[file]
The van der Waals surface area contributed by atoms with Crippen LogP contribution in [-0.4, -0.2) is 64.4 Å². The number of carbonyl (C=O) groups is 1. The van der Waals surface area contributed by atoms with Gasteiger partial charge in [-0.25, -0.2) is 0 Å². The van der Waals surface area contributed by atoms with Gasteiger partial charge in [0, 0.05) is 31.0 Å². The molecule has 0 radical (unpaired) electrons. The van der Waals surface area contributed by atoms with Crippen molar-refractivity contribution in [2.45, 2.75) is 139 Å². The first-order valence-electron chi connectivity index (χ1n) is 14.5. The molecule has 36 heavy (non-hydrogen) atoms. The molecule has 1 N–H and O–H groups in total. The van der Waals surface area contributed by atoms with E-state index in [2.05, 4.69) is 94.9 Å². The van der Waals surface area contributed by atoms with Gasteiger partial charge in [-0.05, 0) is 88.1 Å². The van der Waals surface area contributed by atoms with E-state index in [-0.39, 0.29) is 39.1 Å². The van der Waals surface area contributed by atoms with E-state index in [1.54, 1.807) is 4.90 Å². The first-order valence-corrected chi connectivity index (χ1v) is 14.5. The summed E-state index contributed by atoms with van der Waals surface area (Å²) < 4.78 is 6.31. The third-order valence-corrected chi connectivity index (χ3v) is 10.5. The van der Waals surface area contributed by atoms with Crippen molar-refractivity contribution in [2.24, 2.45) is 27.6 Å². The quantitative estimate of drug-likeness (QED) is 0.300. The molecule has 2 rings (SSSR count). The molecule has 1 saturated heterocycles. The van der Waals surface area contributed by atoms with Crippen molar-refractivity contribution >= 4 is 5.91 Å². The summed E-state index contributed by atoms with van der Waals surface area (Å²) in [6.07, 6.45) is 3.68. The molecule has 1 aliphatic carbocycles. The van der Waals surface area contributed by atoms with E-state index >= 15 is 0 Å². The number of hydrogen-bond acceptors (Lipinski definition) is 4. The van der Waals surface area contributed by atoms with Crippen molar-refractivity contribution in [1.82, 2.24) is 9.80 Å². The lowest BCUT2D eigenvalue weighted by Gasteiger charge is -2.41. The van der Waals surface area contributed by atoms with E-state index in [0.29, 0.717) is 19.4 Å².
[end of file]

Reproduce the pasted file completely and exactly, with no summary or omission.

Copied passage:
The van der Waals surface area contributed by atoms with Crippen LogP contribution in [-0.4, -0.2) is 64.4 Å². The number of carbonyl (C=O) groups is 1. The van der Waals surface area contributed by atoms with Gasteiger partial charge in [-0.25, -0.2) is 0 Å². The van der Waals surface area contributed by atoms with Gasteiger partial charge in [0, 0.05) is 31.0 Å². The molecule has 0 radical (unpaired) electrons. The van der Waals surface area contributed by atoms with Crippen molar-refractivity contribution in [2.45, 2.75) is 139 Å². The first-order valence-electron chi connectivity index (χ1n) is 14.5. The molecule has 36 heavy (non-hydrogen) atoms. The molecule has 1 N–H and O–H groups in total. The van der Waals surface area contributed by atoms with E-state index in [2.05, 4.69) is 94.9 Å². The van der Waals surface area contributed by atoms with Gasteiger partial charge in [-0.05, 0) is 88.1 Å². The van der Waals surface area contributed by atoms with E-state index in [-0.39, 0.29) is 39.1 Å². The van der Waals surface area contributed by atoms with E-state index in [1.54, 1.807) is 4.90 Å². The first-order valence-corrected chi connectivity index (χ1v) is 14.5. The summed E-state index contributed by atoms with van der Waals surface area (Å²) < 4.78 is 6.31. The third-order valence-corrected chi connectivity index (χ3v) is 10.5. The van der Waals surface area contributed by atoms with Crippen molar-refractivity contribution in [2.24, 2.45) is 27.6 Å². The quantitative estimate of drug-likeness (QED) is 0.300. The molecule has 2 rings (SSSR count). The molecule has 1 saturated heterocycles. The van der Waals surface area contributed by atoms with Crippen molar-refractivity contribution >= 4 is 5.91 Å². The summed E-state index contributed by atoms with van der Waals surface area (Å²) in [6.07, 6.45) is 3.68. The molecule has 1 aliphatic carbocycles. The van der Waals surface area contributed by atoms with E-state index >= 15 is 0 Å². The number of hydrogen-bond acceptors (Lipinski definition) is 4. The van der Waals surface area contributed by atoms with Crippen molar-refractivity contribution in [1.82, 2.24) is 9.80 Å². The lowest BCUT2D eigenvalue weighted by Gasteiger charge is -2.41. The van der Waals surface area contributed by atoms with E-state index in [0.29, 0.717) is 19.4 Å².